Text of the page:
Condition category
Eye Diseases
Date applied
14/01/2018
Date assigned
03/02/2018
Last edited
29/01/2018
Prospective/Retrospective
Prospectively registered
Overall trial status
Ongoing
Recruitment status
Recruiting

Plain English Summary

Background and study aims
Keratoconus is an eye disease in which the cornea (the transparent dome at the front of the eye) thins and begins to bulge into a cone-like shape (known as ectasia), resulting in reduced and distorted vision. The condition affects both eyes (bilateral), often differently (asymmetrical), and usually starts around puberty and gets worse until the third or fourth decade of life. It affects about 1 in 500-1250 people, occurring in all ethnic groups and equally affects males and females. Riboflavin (vitamin B2)/ultraviolet A (UVA) (370nm) corneal collagen cross-linkage (CXL) is the first treatment which appears to halt the progression of keratoconus and other ectasias of the cornea. It involves removing the central corneal skin (epithelium), which grows back after a few days, applying vitamin B2 drops (Riboflavin), which soak into the substance of the cornea (stroma), and then shining ultraviolet light at 370nm onto the cornea. This has been shown to increase the strength of the cornea by cross-linking the protein molecules within it. In the standard technique ultraviolet (UV) light is shone at the central 9.0 mm of the corneal stroma, regardless of the position on the cornea of the bulging (known as the cone) and therefore the location of the weakened corneal tissue. In most cases this area is in the middle of the lower part of the cornea towards the side of the ear. This means that during the standard procedure both normal and abnormal tissue are irradiated. Interestingly, it has been found that better results tend to occur with more centrally located cones. This is perhaps because with centrally located cones, the conventional central (or axial) treatment is directed towards the site of the disease rather than the entire cornea. The aim of this study is to compare the effectiveness of tomography/topography orientated CXL, where the treatment is directed to the location of the main area of ectasia on the cornea (the cone), with the standard technique where the central 9.0 mm area of the cornea is treated regardless of the cone location. The location of the cone is determined by three-dimensional corneal imaging known as tomography using a simple, quick, painless no-touch device called the Pentacam (Oculus Inc, Arlington, Washington, USA). These measurements are entered into a programmable cross-linking UVA light emission system called the Mosaic™ (Avedro Inc, Waltham, USA). This allows patterned, precise, tomography-guided CXL with the delivery of more UV energy precisely at the location of maximal corneal bulging (ectasia) where the cornea is weakest. It is hoped that this targeted treatment will improve the outcomes of CXL by stopping progression of the condition and flattening the cone, resulting in improved corneal shape and better visual outcomes compared to the standard procedure.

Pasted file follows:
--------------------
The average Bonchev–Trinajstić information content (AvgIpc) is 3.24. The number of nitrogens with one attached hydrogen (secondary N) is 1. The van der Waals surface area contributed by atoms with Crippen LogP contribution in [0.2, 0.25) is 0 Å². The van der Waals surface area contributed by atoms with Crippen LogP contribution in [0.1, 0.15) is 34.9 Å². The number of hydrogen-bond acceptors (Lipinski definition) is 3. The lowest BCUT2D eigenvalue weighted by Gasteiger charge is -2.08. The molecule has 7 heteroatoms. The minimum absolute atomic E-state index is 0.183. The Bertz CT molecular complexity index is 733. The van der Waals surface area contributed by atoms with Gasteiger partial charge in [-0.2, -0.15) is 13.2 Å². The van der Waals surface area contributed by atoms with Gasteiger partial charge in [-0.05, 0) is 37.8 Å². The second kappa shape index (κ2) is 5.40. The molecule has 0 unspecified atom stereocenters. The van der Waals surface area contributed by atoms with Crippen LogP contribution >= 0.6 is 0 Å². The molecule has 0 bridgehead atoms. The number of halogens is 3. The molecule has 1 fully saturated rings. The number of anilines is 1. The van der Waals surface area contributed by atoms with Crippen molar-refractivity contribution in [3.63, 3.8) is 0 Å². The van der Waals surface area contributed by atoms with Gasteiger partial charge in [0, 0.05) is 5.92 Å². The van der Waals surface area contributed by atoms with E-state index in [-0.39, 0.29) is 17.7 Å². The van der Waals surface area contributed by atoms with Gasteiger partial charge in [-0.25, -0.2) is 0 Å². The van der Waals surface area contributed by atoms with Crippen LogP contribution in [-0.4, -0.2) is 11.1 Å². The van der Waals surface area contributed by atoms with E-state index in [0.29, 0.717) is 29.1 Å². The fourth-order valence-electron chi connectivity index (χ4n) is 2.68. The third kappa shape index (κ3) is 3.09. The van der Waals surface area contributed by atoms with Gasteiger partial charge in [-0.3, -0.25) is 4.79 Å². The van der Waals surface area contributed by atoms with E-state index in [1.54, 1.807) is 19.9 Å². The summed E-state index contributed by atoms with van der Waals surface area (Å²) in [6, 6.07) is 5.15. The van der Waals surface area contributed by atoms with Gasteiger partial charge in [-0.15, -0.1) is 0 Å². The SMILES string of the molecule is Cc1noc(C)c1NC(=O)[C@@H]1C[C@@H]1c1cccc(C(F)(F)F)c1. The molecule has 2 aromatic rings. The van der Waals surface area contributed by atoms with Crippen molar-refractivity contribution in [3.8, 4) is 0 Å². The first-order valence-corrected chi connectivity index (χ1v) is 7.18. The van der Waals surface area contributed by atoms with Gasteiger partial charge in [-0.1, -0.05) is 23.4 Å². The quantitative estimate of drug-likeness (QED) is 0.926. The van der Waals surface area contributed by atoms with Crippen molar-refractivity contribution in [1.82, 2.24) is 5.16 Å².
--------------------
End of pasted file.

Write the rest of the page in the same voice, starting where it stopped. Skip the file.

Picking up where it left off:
Who can participate?
Patients aged over 18 with mild to moderate bilateral keratoconus

What does the study involve?
Participants undergo a routine eye examination to determine the precise degree of keratoconus and then undergo cross-linking treatment to both eyes, with one eye randomly allocated to the standard central treatment and the other eye undergoing tomography-guided treatment. The second eye is treated within 3-4 months of the first eye. Participants are examined at 1 week and 1, 3, 6, and 12 months after the procedures.

What are the possible benefits and risks of participating?
Corneal collagen cross linking has been shown to stop the progression of keratoconus in up to 95% of cases with up to 6-10 years follow-up as well as improve the overall corneal shape in most eyes. Complications are few, with sight-threatening complications, such as infection and scarring and the need for a corneal transplant, occurring in less than 1% and often eyes gaining in vision, although such improvements may take months/years to become apparent. It is hoped, although not proven, that tomography-guided treatment will result in improved outcomes of CXL not only in terms of stopping progression of the condition but also with improved flattening of the cone, which will result in improved corneal shape and better visual outcomes compared to the standard procedure.

Where is the study run from?
St Thomas’ Hospital (UK)

When is the study starting and how long is it expected to run for?
January 2018 to March 2020

Who is funding the study?
Eyehope charity (UK)

Who is the main contact?
Prof. David P.S. O’Brart

Trial website

Contact information

Type

Scientific

Primary contact

Prof David O'Brart

ORCID ID

Contact details

Guy's and St Thomas' NHS Foundation Trust
London
SE1 7EH
United Kingdom